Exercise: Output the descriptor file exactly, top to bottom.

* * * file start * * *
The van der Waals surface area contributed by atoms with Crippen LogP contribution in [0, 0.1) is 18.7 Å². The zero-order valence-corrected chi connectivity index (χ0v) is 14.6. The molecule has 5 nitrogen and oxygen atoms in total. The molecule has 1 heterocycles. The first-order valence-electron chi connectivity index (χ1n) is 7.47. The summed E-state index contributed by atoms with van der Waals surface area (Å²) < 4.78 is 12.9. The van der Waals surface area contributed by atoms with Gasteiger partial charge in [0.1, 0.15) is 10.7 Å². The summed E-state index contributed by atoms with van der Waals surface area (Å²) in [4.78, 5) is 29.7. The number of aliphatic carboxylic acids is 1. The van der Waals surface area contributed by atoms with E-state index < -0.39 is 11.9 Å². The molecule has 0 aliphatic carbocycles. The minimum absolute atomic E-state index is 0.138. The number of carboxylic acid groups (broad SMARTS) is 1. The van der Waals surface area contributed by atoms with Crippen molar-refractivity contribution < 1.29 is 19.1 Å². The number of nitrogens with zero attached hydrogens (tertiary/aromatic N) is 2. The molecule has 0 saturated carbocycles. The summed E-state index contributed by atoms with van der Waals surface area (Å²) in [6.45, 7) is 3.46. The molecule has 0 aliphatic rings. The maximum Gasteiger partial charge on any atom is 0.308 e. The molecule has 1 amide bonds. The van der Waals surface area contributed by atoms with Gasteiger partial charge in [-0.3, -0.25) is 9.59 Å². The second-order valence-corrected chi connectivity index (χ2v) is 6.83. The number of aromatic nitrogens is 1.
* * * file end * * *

The van der Waals surface area contributed by atoms with Crippen LogP contribution in [0, 0.1) is 18.7 Å². The zero-order valence-corrected chi connectivity index (χ0v) is 14.6. The molecule has 5 nitrogen and oxygen atoms in total. The molecule has 1 heterocycles. The first-order valence-electron chi connectivity index (χ1n) is 7.47. The summed E-state index contributed by atoms with van der Waals surface area (Å²) < 4.78 is 12.9. The van der Waals surface area contributed by atoms with Gasteiger partial charge in [0.1, 0.15) is 10.7 Å². The summed E-state index contributed by atoms with van der Waals surface area (Å²) in [4.78, 5) is 29.7. The number of aliphatic carboxylic acids is 1. The van der Waals surface area contributed by atoms with E-state index < -0.39 is 11.9 Å². The molecule has 0 aliphatic carbocycles. The minimum absolute atomic E-state index is 0.138. The number of carboxylic acid groups (broad SMARTS) is 1. The van der Waals surface area contributed by atoms with Crippen molar-refractivity contribution < 1.29 is 19.1 Å². The number of nitrogens with zero attached hydrogens (tertiary/aromatic N) is 2. The molecule has 0 saturated carbocycles. The summed E-state index contributed by atoms with van der Waals surface area (Å²) in [6.45, 7) is 3.46. The molecule has 0 aliphatic rings. The maximum Gasteiger partial charge on any atom is 0.308 e. The molecule has 1 amide bonds. The van der Waals surface area contributed by atoms with Gasteiger partial charge in [-0.3, -0.25) is 9.59 Å². The second-order valence-corrected chi connectivity index (χ2v) is 6.83. The number of aromatic nitrogens is 1.